As president of the CME, Dr. Montgomery's goals included convincing legislators to define "responsible" tobacco advertising as not accessible to children. She also urged legislators to mandate responsible tobacco advertising, to require tobacco websites to be included in an "adult" category, and to require federal legislation to protect children from tobacco advertising online. She also worked to enact these same policies for alcohol. 
"Dr. Montgomery is an authoritative and influential voice for creating a quality media culture for children, their families and the community. Dr. Montgomery directs CME's Research and Public Education Initiative on New Media, Children and Youth. The Initiative is designed to stimulate research on new media, children and youth and serve as a clearinghouse on research and policy developments for academics, industry, the public and policymakers. Dr. Montgomery is a member of the White House Conference on Teenagers Task Force on 'Navigating the New Media Age.' She chairs the task force subcommittee to create a Web portal for teens that would include noncommercial, teenager-friendly resources on the Internet," a biographical note states. 
"Dr. Montgomery's research, writings, and testimony have helped frame the national public policy on critical media issues, including: online safeguards for children through the Children's Online Privacy Protection Act (COPPA); a content-based ratings system for television programs; and the 1996 FCC rule requiring a minimum of three hours of educational/informational television programming for children. Dr. Montgomery's work on children and media has been featured nationally at conferences, in scholarly publications, and by the national media including The New York Times, The Washington Post, The Wall Street Journal, The Boston Globe, Los Angeles Times, USA Today, the news weeklies, and on national television and radio," a biographical note states.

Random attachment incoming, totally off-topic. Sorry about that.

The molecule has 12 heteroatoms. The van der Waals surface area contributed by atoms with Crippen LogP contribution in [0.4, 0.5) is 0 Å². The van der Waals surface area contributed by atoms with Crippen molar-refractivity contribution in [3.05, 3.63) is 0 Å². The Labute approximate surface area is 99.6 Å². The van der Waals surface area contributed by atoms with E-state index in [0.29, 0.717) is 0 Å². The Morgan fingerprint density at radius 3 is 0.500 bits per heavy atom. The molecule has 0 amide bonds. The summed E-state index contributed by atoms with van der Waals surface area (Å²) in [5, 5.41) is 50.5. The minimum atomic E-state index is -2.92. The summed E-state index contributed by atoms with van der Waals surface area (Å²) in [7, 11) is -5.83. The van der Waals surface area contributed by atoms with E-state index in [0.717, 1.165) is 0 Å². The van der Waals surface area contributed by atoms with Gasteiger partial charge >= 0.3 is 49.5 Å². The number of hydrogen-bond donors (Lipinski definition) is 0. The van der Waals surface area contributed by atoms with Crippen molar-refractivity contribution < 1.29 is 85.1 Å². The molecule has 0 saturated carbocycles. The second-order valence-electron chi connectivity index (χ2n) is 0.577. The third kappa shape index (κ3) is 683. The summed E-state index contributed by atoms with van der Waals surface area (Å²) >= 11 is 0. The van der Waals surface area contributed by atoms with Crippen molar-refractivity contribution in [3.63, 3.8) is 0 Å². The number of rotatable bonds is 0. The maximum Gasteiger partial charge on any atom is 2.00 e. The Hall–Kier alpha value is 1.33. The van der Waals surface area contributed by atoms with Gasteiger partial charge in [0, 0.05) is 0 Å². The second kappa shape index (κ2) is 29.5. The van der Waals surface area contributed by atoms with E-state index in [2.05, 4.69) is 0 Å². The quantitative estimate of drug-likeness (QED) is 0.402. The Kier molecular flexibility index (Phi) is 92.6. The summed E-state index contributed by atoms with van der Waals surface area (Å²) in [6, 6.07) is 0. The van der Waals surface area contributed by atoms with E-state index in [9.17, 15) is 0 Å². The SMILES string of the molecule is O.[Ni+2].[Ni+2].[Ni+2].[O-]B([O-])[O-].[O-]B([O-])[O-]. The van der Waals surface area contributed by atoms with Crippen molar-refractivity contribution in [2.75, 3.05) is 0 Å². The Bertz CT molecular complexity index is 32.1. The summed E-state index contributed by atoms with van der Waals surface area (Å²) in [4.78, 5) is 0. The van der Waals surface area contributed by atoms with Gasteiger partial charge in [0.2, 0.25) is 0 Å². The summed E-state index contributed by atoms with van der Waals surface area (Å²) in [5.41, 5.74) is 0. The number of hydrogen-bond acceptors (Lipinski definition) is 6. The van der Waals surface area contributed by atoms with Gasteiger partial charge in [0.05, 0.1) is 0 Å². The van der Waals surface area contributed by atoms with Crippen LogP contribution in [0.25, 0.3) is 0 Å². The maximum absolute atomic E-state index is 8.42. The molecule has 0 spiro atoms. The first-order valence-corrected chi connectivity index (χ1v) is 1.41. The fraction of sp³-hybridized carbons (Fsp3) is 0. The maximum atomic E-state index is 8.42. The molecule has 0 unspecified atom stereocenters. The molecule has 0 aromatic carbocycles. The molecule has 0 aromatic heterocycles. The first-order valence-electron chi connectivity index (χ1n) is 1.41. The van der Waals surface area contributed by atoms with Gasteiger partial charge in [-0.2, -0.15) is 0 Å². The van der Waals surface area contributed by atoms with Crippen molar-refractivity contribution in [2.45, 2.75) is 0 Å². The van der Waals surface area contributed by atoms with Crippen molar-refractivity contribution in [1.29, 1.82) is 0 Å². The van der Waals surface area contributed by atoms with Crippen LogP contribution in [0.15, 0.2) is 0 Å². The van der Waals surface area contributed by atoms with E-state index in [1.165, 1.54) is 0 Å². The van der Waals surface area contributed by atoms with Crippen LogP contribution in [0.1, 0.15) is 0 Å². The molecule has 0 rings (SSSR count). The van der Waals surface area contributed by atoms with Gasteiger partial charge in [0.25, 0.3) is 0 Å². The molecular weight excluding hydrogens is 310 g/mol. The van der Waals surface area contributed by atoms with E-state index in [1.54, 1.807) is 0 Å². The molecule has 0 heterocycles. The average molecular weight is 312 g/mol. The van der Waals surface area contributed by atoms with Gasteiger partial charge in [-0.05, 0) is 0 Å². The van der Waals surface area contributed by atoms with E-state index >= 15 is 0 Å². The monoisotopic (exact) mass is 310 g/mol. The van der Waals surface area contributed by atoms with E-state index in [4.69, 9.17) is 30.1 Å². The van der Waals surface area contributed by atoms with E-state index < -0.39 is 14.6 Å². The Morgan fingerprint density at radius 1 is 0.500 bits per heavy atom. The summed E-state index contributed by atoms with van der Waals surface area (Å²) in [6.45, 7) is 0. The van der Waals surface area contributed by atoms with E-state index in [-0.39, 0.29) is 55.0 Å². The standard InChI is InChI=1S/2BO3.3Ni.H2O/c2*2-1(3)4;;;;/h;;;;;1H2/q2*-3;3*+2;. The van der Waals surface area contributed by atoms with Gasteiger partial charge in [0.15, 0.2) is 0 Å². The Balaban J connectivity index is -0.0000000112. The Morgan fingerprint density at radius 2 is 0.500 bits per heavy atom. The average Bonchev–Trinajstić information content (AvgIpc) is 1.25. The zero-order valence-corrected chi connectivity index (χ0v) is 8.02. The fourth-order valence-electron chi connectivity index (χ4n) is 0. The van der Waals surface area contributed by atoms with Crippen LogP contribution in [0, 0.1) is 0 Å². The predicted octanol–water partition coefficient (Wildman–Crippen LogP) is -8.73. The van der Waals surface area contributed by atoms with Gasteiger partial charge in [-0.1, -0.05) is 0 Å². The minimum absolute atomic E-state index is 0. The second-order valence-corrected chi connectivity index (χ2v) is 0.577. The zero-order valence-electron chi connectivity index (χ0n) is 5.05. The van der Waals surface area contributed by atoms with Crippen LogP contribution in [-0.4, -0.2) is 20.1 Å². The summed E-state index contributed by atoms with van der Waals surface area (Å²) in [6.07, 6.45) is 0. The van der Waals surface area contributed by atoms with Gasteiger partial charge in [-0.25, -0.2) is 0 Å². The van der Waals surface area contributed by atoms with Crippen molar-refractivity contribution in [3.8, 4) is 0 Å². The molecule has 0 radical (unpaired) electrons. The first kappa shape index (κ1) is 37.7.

"Dr. Montgomery's book Target: Prime Time - Advocacy Groups and the Struggle over Entertainment Television (New York: Oxford University Press, 1989) is the definitive study of the relationship between advocacy groups and network television. Dr. Montgomery was a professor of film and television at the University of California, Los Angeles (UCLA) and California State University, Los Angeles. Dr. Montgomery received her Ph.D. in film and television from UCLA," a biographical note states.
"Dr. Montgomery also has a strong background in the impact of media on health promotion. She has participated in numerous projects and professional conferences on the relationships between media and health, authored articles and reports, and lectured widely. Dr. Montgomery has served as a consultant to the Center for Substance Abuse Prevention, Department of Health and Human Services. As Guest Scholar at the Woodrow Wilson International Center for Scholars, Smithsonian Institution, Washington, D.C., Dr. Montgomery conducted research on media strategies by public health and environmental groups," a biographical note states.
Other SourceWatch Resources
<tdo>resource_id=5966 resource_code=montgomery_kathryn_phd search_term=Kathryn Montgomery</tdo>